The researchers from the Moscow Institute of Physics and Technology (MIPT) have performed a breakthrough experiment that has reversed the time in a quantum computer. They were able to do this with the help of some other scientists from the U.S. and Switzerland, and they hope to refine the technique even further and make it more reliable.
“We have artificially created a state that evolves in a direction opposite to that of the thermodynamic arrow of time,” a researcher from the MIPT said.
To perform this time reversal, the researchers used a quantum computer made of two and three superconducting qubits. For those who don’t know, qubits are the fundamental building blocks of quantum devices.
The researchers compared the state of qubits with the pyramid of billiard balls breaking from the collision of a cue ball. In our daily lives, we don’t observe the balls rolling back in time and forming a pyramid as an isolated system always moves towards a state of chaos. To compare how impossible such a situation is, they studied the probability of an electron–which is much smaller in size–behaving randomly and found that even during the entire lifetime of the universe, such a reversal would occur only once.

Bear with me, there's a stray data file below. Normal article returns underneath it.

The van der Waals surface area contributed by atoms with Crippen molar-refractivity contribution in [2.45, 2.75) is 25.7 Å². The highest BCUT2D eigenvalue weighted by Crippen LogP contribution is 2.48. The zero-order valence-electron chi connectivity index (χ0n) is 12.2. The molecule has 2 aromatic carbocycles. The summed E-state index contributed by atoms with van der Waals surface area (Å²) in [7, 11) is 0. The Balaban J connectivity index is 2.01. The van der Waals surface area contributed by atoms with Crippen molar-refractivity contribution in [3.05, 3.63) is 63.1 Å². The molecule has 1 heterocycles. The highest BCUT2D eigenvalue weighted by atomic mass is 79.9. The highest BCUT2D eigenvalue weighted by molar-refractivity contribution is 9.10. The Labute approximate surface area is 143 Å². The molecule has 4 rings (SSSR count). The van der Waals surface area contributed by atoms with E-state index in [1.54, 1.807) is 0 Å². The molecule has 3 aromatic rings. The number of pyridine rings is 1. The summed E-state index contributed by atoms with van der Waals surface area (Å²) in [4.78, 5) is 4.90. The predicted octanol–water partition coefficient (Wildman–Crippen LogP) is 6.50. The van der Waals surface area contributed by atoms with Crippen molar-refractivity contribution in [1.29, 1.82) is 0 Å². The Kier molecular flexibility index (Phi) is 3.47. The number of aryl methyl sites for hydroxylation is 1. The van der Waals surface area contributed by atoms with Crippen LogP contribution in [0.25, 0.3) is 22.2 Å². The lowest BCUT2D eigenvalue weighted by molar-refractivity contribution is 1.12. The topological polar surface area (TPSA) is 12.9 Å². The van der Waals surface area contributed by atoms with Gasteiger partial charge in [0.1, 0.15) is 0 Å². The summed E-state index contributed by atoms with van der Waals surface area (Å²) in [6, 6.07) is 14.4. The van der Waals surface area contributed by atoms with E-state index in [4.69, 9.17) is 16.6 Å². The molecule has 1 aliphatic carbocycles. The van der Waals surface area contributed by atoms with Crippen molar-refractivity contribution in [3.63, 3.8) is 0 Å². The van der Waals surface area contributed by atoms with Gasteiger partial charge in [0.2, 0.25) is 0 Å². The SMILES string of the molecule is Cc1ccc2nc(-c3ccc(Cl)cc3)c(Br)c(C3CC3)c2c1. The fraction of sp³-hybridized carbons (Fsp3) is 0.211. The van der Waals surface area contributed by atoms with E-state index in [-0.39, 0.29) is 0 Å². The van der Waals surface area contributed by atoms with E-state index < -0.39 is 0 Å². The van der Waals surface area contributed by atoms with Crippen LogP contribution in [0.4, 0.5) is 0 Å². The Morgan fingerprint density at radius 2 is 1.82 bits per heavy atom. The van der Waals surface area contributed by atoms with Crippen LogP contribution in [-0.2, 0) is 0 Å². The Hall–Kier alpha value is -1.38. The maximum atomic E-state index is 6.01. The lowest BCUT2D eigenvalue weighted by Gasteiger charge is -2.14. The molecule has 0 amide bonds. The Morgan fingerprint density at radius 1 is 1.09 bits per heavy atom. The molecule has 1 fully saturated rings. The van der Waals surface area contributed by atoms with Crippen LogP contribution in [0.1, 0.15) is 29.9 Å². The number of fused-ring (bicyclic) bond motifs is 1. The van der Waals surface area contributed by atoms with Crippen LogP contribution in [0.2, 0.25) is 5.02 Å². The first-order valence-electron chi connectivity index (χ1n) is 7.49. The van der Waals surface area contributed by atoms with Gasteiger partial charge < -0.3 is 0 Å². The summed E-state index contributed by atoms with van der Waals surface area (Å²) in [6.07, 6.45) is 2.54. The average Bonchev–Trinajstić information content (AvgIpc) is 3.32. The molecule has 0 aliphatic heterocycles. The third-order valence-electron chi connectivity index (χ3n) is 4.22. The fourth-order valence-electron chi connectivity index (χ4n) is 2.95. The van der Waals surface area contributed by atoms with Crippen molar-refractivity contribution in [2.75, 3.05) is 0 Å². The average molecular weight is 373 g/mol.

Coming back to the qubits experiment, the following order was followed:
- Each qubit was kept in the ground state (consider it an ordered pyramid of billiard balls)
- With a controlled program, chaos was introduced in the qubits (breaking of the pyramid)
- With a special program, the qubits were made to move back from chaos to order, i.e., time reversal and regeneration (formation of the pyramid by introducing a perfect kick to the table)
It was found that in 85% of the cases, the 2-qubit system came back to the original state. For the 3-qubit system, this happened on 50% of the instances. With more complex systems, this rate of time reversal is expected to decrease due to the inherent issues in today’s quantum computers.
Apart from the time reversal, the researchers also hope that the time reversal algorithm would help them to make quantum computers more precise.
You can read the more about the experiment in detail in this Phys.org article.